The gut microbiota of the animals was dominantly constituted by five phyla: Firmicutes, Bacteroidetes, Actinobacteria, Verrucomicrobia and Proteobacteria (Fig. 1A). The Firmicutes to Bacteroidetes ratio was significantly increased in HF diet groups (p > 0.05) (Fig. 1B).
Despite no differences observed at phylum level, at genus level, major differences were noted (Fig. 2A).
Results illustrated in Fig. 2A indicate the genus level distribution for the 4 diet groups. After 17 weeks of HF feeding, the profile of the gut microbiota of HF fed animals was significantly altered in comparison to the gut microbiota of control fed animals. Notably, bacteria belonging to the Firmicutes phylum such as Rumminococcus, Blautia, Erysipelatoclostridium, Streptococcus and Parasporobacterium were more abundant in HF fed animals (p < 0.05), whereas Lachnoclostridium, Pseudoflavonifractor, Oscillibacter and Anaerostipes (also Firmicutes) were more abundant in the animals of C group (p < 0.05) (Fig. 2A). In addition, HF diet decreased the abundance of Akkermansia, Prevotella and Paraeggerthella (p < 0.05), whereas it increased the abundance of Desulfovibrio, Rothia and Enterohabdus (p < 0.05) (Fig. 2A).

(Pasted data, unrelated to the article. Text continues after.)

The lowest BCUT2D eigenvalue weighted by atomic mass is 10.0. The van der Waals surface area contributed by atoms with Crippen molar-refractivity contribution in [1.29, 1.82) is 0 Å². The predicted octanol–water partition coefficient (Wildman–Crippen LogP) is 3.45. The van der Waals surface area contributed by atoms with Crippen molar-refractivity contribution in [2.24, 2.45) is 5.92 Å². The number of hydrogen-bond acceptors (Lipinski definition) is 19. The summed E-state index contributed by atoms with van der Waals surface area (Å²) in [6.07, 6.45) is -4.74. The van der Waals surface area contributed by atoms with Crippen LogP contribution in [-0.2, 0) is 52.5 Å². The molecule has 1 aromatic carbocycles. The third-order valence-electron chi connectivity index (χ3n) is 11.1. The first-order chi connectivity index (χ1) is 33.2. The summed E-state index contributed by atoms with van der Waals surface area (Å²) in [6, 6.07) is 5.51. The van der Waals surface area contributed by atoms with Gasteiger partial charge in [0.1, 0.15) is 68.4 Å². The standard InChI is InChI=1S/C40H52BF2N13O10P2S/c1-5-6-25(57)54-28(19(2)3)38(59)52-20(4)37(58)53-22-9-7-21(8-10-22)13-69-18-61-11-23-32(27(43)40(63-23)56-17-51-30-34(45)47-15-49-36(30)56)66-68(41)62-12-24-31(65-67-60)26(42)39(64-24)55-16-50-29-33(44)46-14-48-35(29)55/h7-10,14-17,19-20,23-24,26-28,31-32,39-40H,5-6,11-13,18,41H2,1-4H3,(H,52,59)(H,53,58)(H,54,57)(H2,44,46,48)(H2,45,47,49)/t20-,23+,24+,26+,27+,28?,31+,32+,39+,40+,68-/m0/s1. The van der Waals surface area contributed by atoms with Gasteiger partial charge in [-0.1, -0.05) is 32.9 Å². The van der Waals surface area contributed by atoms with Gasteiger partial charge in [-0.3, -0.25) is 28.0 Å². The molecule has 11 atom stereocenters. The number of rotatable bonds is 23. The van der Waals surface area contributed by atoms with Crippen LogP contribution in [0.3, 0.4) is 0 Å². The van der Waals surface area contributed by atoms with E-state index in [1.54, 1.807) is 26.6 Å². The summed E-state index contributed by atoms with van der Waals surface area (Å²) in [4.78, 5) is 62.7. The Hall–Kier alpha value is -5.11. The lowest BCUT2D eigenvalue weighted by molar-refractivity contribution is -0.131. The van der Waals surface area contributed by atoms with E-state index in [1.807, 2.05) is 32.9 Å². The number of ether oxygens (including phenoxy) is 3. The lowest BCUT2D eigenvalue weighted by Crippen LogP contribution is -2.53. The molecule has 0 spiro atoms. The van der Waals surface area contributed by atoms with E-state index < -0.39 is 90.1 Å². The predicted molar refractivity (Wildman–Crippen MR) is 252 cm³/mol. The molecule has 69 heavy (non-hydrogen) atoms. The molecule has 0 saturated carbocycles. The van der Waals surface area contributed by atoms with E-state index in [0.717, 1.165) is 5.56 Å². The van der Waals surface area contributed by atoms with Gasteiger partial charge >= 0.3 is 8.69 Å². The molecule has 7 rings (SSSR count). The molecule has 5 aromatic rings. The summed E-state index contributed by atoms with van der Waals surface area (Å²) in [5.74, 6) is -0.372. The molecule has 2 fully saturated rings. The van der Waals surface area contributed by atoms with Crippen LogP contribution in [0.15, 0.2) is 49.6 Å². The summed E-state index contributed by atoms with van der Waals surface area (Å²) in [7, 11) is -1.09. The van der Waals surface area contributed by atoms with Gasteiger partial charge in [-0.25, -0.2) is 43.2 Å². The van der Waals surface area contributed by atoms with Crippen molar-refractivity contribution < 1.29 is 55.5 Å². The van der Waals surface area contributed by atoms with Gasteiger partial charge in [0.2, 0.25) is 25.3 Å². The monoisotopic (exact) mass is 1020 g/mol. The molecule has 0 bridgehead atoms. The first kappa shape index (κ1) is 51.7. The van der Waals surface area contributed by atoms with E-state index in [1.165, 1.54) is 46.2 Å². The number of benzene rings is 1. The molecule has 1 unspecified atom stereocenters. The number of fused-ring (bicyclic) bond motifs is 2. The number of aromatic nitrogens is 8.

BE feeding induced several modifications in the gut microbiota composition of animals. Specifically, BE increased Pseudoflavonifractor when the animals were fed with C diet and increased Oscillobacter independently of the diet fat content (p < 0.05) (Fig. 2A). Moreover, BE struggled to recover the gut microbiota’s diversity when the animals were challenged with HF diet, as indicated by Shannon’s richness index (Fig. 2C).